Summary: Seven little tiny situations
A/N: Written for my dear friend realboatsrock's birthday, because she picked sixteen pairings she shipped and got me to write them. I have no idea if this is any good or not, but this is my H/C one. A little bit mushy :D
Sometimes when he’s alone, she watches him, fingers playing along with his CD player, tapping out endless rhythms on the table with those pianists’ hands. It stiffens her resolve, convincing her that maybe he might need people, in spite of what he says, and she might break through one day. By the time House has tilted his head back and is quietly wailing don’t cry… it’s only teenage wasteland, she’s smiling and resisting the urge to push open the door. Sometimes he sees her watching him, and on the days when he turns back to whatever he was doing and doesn’t care that her eyes are still on him, she counts those days as victories. And you take those where you can get them with Gregory House.
His kiss is harsh and brief, like everything about him, brushing over her lips with his stubble grazing her face, and Cameron takes what she can get with her fingers curled into fists in her labcoat pockets, trying to work out what happens next.
It’s not in House’s nature to be forgiving, to care about anyone, but there’s something about Cameron’s blue eyes and the way she keeps persisting that is both endearing and frustrating. She cares, about everyone, and it’s been a while since someone honestly bothered about him, saving Wilson, who sort of cares but has things like his tragically failing marriage and that new blonde thing in radiology to worry about, and House is hard work. Really hard work. So he does everything he can to push her away and Cameron clings on, biting her lip, refusing to leave, and he’s impressed by her perseverance, if nothing else.
When he’s sleeping, House isn’t in pain. He takes a Vicodin or two (or three, if it’s that sort of evening) to numb the ache in his thigh before he goes to sleep, and when he slips out of consciousness, it doesn’t hurt. In his dreams he can still run, can still walk, can still dance (not that he ever danced; he was no good at it. But in dreams there always seems to be a lot of dancing, the subconscious’ idea of an amusing joke. House hates his subconscious, but then he hates pretty much everything, so nothing new there). Perhaps that’s why he’s always so bitter. In his dreams he touches and tastes and feels and that is all snatched away from him when he wakes up. Like losing his mobility every morning. He loses so much all the time that he can’t push that onto someone else, can’t push that onto Cameron, no matter how much she tries to snatch his personal demons away and carry them for him.
He doesn’t ever listen to her, and Cameron has come to accept that, although it did take time. To begin with, she bit her nails raw and worried endlessly, uncertain how the hell she was supposed to cope in a job where her boss apparently didn’t need her. Chase was no help; he’d been working there for six months by the time she arrived there, and he’d settled into a comfortable pattern of suggesting things for House to shoot down without really worrying what they were. But then he’s always felt more comfortable around House than she has. Probably because he isn’t attracted to him the way she is.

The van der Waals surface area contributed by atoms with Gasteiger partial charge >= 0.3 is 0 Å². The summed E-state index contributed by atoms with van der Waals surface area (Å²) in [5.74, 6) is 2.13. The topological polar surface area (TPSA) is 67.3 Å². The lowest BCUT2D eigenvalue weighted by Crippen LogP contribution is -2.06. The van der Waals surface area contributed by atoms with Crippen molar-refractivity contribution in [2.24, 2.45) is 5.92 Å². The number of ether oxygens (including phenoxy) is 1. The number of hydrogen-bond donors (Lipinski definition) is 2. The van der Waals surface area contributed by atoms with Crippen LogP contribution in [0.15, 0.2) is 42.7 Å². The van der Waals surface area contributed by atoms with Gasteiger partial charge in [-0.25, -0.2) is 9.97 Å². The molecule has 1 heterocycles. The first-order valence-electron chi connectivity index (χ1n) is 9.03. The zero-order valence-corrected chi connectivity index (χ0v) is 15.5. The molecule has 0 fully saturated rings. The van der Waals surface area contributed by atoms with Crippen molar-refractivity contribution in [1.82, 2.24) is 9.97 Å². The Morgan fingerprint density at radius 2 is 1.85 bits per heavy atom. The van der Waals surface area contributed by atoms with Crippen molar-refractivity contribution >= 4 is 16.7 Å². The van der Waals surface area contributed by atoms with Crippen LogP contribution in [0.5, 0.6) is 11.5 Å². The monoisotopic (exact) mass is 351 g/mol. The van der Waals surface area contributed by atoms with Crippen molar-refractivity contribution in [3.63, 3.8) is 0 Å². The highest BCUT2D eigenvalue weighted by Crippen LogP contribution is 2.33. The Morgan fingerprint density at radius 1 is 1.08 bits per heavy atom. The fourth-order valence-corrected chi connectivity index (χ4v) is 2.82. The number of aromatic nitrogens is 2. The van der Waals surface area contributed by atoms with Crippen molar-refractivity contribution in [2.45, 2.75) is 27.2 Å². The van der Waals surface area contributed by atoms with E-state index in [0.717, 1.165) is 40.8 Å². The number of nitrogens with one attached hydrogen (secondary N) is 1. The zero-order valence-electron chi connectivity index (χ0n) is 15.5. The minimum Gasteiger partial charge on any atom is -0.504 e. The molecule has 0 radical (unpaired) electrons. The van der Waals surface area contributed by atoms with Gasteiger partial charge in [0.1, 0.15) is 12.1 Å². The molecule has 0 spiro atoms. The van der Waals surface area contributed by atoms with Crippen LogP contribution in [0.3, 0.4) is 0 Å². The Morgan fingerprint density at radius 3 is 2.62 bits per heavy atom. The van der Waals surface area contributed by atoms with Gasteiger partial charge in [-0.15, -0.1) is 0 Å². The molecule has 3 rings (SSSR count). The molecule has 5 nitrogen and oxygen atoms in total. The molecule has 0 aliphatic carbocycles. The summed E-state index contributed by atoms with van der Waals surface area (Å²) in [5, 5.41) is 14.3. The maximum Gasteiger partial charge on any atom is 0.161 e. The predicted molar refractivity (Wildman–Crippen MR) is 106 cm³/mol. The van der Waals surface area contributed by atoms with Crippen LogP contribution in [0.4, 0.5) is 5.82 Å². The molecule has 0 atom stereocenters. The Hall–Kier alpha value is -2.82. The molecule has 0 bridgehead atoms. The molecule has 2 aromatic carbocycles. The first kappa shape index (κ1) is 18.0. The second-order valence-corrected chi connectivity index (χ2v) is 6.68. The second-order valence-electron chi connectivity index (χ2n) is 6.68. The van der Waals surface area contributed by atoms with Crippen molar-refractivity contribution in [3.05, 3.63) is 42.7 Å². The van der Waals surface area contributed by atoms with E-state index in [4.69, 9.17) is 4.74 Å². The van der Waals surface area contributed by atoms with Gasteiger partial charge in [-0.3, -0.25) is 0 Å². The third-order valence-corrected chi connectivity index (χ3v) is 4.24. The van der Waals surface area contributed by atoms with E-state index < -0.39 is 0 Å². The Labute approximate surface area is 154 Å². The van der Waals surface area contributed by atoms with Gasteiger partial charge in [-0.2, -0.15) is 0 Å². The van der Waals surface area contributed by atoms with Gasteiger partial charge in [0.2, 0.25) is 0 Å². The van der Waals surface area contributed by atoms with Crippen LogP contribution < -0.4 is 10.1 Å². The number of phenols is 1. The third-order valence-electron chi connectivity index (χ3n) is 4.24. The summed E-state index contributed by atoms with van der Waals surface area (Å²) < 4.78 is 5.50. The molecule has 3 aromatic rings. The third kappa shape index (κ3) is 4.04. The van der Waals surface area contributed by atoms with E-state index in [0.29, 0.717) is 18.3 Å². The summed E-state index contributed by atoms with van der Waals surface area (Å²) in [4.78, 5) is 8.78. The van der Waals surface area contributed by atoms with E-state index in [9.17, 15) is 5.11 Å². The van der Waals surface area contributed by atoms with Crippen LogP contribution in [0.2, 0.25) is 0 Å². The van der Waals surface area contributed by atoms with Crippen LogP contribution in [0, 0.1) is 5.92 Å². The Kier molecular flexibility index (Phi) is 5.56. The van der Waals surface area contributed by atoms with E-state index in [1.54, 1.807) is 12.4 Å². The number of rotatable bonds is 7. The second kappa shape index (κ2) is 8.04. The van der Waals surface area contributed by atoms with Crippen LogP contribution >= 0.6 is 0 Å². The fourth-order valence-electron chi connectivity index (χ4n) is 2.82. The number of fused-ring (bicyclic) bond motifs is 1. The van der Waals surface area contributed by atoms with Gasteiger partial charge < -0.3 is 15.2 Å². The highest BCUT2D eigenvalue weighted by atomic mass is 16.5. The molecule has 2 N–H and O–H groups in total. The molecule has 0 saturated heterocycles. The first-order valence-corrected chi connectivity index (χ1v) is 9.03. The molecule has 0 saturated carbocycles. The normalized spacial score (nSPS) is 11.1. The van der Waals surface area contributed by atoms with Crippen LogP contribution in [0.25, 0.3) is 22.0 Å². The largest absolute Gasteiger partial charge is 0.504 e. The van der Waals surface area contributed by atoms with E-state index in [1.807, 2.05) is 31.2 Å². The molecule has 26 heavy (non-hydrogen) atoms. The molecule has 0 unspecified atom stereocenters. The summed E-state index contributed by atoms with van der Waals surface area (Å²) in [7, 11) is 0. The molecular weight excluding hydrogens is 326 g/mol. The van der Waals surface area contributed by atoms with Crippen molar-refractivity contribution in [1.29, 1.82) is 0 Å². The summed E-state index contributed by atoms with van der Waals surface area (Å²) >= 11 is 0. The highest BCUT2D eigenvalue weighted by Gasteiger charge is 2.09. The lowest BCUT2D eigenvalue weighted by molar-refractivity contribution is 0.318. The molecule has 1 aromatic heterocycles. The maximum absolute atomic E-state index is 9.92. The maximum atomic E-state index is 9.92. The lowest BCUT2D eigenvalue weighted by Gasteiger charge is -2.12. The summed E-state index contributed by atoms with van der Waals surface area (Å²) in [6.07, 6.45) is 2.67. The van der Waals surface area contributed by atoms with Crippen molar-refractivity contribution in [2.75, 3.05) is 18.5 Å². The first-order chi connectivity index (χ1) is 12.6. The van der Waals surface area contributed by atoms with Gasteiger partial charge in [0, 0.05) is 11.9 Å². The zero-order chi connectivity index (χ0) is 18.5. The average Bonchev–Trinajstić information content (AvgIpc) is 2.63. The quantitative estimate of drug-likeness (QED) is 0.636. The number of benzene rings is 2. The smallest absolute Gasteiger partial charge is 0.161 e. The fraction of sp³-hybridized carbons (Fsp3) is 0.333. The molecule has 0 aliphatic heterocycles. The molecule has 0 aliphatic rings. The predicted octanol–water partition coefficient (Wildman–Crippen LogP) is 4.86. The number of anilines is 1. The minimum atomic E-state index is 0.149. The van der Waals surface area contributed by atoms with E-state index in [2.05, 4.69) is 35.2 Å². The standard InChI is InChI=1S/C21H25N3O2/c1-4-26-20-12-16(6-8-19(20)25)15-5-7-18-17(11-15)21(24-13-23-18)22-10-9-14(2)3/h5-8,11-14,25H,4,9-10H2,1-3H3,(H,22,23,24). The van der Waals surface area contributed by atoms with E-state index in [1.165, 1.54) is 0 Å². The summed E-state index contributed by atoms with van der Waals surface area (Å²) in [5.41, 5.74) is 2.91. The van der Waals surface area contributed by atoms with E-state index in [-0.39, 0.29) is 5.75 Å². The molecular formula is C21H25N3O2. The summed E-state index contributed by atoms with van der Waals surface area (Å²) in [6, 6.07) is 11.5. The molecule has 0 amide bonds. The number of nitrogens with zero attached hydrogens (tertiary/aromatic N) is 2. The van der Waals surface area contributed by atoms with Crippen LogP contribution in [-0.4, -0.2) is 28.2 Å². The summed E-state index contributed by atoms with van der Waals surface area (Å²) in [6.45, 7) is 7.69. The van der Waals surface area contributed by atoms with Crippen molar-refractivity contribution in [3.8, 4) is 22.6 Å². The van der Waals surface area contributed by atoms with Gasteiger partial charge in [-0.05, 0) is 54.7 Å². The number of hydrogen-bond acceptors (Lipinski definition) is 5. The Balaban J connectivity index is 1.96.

“I made you a coffee,” House says, sounding sheepish and surprisingly guilty. It’s three a.m and Chase is in the ICU and Foreman is in the lab and Cameron is falling asleep in front of the whiteboard.
“You did?” The question drops out of her mouth before she can stop it. Then mentally winces. House doesn’t like people who state- or question- the obvious.
“Yes.” He pushes the red mug at her and Cameron accepts it, eyes wide, completely thrown by this kind gesture and the lack of abuse in his tone.
“Thank you,” she says slowly, carefully.
“Yeah, well.” He shrugs like an awkward teenager, and she’s almost grateful when Chase runs in a second later to add new symptoms to the whiteboard.
Cameron could have been nasty, or at least not so much of a pushover. She could have learnt to say ‘no’, and not care so much about anything and everything. She could have not married her husband just because he had a brain tumour and needed someone to be around. She could have stopped trying to collect the full, damaged set of men, picked Foreman instead of House, maybe even not got into medicine. She’s beautiful; she could have any number of jobs she liked. Maybe House is right. Maybe she is trying to prove something.
House could have been- no, that’s not right. House could not have been anything different, because although, sure, he might not have had the infarction (and therefore the drug addiction and bitter despair that comes with that scar), but then again he hasn’t changed that much. Maybe he’s a little older now, maybe he’s more sad than happy, but he could never have been anyone other than who he is. And maybe that’s a disturbing thought and then again, maybe it isn’t.
He is forever working out the answer because he has to and Cameron tries to learn, tries to take everything she can from him, kissing him with everything she possesses while he says nothing, gives everything back, and this is the man that she’s been waiting for, the one before the drugs took over and he became the hopeless shell that he is now… unless she works out how to save him.